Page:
Any instance can add or rename redo log files, or members, of any group for any other instance. As long as there are more than two groups for an instance, a redo log group can be dropped from that instance by any other instance. Changes to redo log files and log members take effect on the next log switch.

See Also:

"Archiving the Redo Log Files".  

Providing Locks for Added Data Files

If you add data files while Oracle Parallel Server is running, evaluate whether enough locks are available to cover the new files. Data files that you add in this way use any unassigned locks that were created when Oracle Parallel Server initially created locks to accommodate the value for GC_FILES_TO_LOCKS.

If the remaining number of locks is inadequate to protect the new files and avoid contention, provide more locks by increasing the value for the GC_FILES_TO_LOCKS parameter. Performance problems are likely if you neglect to make these adjustments. This is especially true if your database experiences a high number of inserts. Note, however, that in read-only databases extra locks are unnecessary even if you added many new data files.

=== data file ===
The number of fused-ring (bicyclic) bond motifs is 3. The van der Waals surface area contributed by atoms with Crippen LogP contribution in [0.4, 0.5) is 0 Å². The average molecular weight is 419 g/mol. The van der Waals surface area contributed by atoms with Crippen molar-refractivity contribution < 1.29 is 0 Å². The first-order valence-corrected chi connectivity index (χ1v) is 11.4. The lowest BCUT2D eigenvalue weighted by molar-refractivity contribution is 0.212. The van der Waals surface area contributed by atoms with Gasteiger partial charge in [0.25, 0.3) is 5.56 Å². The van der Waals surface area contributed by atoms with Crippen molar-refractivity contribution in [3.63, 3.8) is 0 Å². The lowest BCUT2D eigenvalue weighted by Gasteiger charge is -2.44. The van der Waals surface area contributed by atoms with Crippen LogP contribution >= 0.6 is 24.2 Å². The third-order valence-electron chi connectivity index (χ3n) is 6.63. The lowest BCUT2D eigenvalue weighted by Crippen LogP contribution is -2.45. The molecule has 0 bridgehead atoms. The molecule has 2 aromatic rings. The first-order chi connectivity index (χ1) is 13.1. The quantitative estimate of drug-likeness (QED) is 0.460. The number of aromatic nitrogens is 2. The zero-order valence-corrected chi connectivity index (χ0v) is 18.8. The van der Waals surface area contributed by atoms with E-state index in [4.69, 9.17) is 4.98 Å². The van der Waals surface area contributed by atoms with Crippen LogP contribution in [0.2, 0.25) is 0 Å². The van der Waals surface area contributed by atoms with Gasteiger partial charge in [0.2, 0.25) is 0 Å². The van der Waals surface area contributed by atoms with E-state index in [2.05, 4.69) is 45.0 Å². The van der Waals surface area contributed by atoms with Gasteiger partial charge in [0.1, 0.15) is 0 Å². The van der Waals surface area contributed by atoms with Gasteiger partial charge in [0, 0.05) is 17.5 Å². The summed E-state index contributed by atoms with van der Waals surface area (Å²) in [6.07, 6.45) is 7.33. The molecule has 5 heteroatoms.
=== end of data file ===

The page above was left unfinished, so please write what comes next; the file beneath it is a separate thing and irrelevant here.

If you determine that you need more locks, do the following:

  1. Shut down your database.

  2. Modify the GC_FILES_TO_LOCKS initialization parameter to provide enough locks for the additional data files.

  3. Restart the system.

    See Also:

    "Tips for Setting GC_FILES_TO_LOCKS"

Changing The Values for CREATE DATABASE Options

You can use the CREATE CONTROLFILE statement to change the value of the following database parameters for a database: